When she arrived in B.C. at age 19, Nicole Musgrave had only $50 and lived in the woods in a tent near Whistler.
But her life changed dramatically over the years as she took on challenges and set out on adventures that would make even the bravest person tremble with fear, including being tracked by pirates.
Musgrave, now 40, was born in the town of Lindsay, Ont., where she had worked at McDonalds through high school, saving enough for airfare to Vancouver. Her best friend gave her a tent, and it was one of her only possessions when she flew into B.C.
She didn’t think of herself as brave, Musgrave told me over green tea in a downtown shop. As she told her story, she looked polished and fashionable in jewelry and heels, a successful realtor and a far cry from the girl who once lived in the woods.
“It was just a survival thing,” she said of her early days. “Things weren’t the greatest in my family, so it was an exciting time to get the heck out and start my own adventure.”
In the woods, she encountered bears and occasionally felt scared but said, “I was a tough kid. There were days of doubt, but when you have $50 in your pocket, you don’t have much of an alternative.”
She got a job in a boutique in Whistler but continued living as a squatter until the shop owners, a kind couple, bought a new house with space above the garage they rented to her “dirt cheap.”
Musgrave took any good opportunity that came her way, including selling auto parts and driving rock trucks in Pemberton. She eventually went to BCIT to become a recreational mechanic, allowing her to find work fixing dirt bikes and other vehicles.
She also learned how to drive logging trucks from a man she had met. “He hadn’t even taught his own son how to haul logs, but he taught me,” she recalled. “When things are handed to me, I always grab the opportunity.”
As a mechanic and truck driver, she always worked surrounded by men. Asked whether she minded that, she laughed. “It’s nice to be in real estate.”
Early on, her highest-paying job was on the Miller Creek hydroelectric project near Pemberton, where she earned so much money, she decided to set out to travel the world. She intended to work in Australia, but on a stopover in Thailand, Musgrave met Mike Dugan, who owned a 40-foot sailboat. Together with Chris Finn, they decided to sail around the world.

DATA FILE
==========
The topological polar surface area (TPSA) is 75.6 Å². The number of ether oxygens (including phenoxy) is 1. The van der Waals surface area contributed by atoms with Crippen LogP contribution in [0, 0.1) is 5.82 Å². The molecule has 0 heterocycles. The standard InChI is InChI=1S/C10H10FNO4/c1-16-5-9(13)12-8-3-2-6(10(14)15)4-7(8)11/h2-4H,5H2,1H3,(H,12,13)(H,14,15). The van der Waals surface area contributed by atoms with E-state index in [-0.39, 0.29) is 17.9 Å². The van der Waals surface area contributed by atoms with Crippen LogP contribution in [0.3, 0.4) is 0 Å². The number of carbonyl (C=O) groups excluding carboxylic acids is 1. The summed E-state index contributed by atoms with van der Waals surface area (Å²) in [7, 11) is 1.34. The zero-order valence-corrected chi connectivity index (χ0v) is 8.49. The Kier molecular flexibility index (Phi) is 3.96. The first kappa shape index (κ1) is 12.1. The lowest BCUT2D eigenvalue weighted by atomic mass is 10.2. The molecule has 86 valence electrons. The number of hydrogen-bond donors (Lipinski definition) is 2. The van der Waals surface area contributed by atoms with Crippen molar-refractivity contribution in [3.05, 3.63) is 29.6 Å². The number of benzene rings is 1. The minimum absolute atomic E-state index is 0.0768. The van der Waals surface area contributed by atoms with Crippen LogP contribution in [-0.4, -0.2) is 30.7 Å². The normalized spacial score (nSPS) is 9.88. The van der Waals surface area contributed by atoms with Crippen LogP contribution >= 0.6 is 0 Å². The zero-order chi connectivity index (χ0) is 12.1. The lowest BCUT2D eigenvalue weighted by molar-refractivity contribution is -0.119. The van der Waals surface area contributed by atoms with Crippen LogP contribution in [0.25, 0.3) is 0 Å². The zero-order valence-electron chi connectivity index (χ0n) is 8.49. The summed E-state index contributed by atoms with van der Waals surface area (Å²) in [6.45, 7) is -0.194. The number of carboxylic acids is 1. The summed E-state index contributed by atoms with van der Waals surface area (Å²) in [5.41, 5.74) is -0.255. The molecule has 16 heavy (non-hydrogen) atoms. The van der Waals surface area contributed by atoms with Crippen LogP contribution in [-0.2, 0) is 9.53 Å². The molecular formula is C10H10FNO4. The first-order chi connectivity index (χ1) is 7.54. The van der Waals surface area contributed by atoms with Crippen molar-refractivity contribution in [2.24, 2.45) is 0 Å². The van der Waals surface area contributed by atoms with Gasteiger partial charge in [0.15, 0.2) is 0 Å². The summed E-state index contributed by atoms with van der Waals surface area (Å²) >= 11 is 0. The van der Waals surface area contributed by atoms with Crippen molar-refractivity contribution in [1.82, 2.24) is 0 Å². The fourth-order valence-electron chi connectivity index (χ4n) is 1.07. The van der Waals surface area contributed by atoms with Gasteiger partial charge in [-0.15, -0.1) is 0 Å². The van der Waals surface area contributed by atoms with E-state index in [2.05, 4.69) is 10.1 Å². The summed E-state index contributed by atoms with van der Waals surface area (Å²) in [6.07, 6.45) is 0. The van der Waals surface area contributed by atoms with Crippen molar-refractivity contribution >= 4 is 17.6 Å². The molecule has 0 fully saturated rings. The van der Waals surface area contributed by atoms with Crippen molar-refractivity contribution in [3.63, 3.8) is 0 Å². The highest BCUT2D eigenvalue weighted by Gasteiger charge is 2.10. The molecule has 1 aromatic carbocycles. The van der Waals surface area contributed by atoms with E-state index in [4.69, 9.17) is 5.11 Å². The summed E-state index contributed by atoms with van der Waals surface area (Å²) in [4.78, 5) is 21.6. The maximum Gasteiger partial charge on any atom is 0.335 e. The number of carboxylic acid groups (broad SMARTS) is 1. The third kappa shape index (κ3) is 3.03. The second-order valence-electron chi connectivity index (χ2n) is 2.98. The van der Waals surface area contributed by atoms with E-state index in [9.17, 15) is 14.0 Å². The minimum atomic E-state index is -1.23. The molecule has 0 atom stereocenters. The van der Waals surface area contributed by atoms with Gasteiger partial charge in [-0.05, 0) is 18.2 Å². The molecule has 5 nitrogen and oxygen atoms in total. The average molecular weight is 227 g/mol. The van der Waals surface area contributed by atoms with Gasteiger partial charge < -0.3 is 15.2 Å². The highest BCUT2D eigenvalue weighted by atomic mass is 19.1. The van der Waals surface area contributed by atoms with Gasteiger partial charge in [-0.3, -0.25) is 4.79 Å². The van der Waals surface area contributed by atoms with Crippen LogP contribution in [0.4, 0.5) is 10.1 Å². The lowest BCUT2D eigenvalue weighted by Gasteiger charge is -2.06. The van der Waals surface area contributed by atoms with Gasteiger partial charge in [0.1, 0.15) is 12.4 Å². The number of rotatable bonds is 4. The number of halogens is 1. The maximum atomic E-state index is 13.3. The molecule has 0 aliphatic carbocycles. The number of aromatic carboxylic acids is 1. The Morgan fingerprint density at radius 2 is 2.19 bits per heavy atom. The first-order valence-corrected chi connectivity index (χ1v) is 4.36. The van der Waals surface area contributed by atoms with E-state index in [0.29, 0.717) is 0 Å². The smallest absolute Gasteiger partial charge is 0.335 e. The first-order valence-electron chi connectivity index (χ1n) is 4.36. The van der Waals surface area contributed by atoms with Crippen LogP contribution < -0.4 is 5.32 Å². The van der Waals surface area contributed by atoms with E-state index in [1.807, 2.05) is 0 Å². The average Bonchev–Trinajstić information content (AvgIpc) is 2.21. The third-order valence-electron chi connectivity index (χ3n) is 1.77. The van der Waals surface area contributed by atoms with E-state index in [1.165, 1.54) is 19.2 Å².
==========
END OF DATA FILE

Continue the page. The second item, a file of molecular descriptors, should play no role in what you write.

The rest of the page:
But it wasn’t easy.
Setting out from Thailand, they travelled to Sri Lanka to the Maldives to Yemen, where they encountered pirates in the Gulf of Aden who tried to board them and smash into their sailboat. Watching the pirate boats skulking on the horizon, Dugan and Mike told her to stay below and dress like a man. She had recently shaved her head, which she thought might save her from being kidnapped and raped, but she was still terrified, especially as the boats approached.
“They could take me and torture me,” she said. “I was thinking of the ways I could commit suicide before they got me…. They would ram our boat, try to get on our boat.”
A few hours later, Musgrave and her friends heard a “crazy sound” of a British warplane above them, with a voice through the jet’s loudspeaker announcing they were there to help. The pirates soon vanished.
The experience was so frightening that at the next port, Musgrave debarked and worked for a while before resuming the sailing voyage. The entire around-the-world trip lasted from 2002 to 2007, when they sailed the boat back to San Francisco. That was when she returned to Squamish, bought a logging truck and started her own company, hauling logs.
Five years ago, she decided to pursue the career she had always wanted and became a realtor. An agent with Re/Max, she is enthusiastic about her work finding people new homes or helping them sell. “I love the challenge…. You have to be a lot of things to people. People think real estate is just buy a house or sell a house, but it’s an emotional thing for people. People are very tied to houses. Their children grow up in them…. You help them.”
Sipping her tea, Musgrave said the around-the-world sailing trip had given her new confidence, transforming her from the teenager who had lived in a tent, trying to survive. The trip was “a game-changer” that altered her perspective on the world and allowed her to pursue her dreams. “It changed me as a person. I am forever grateful.”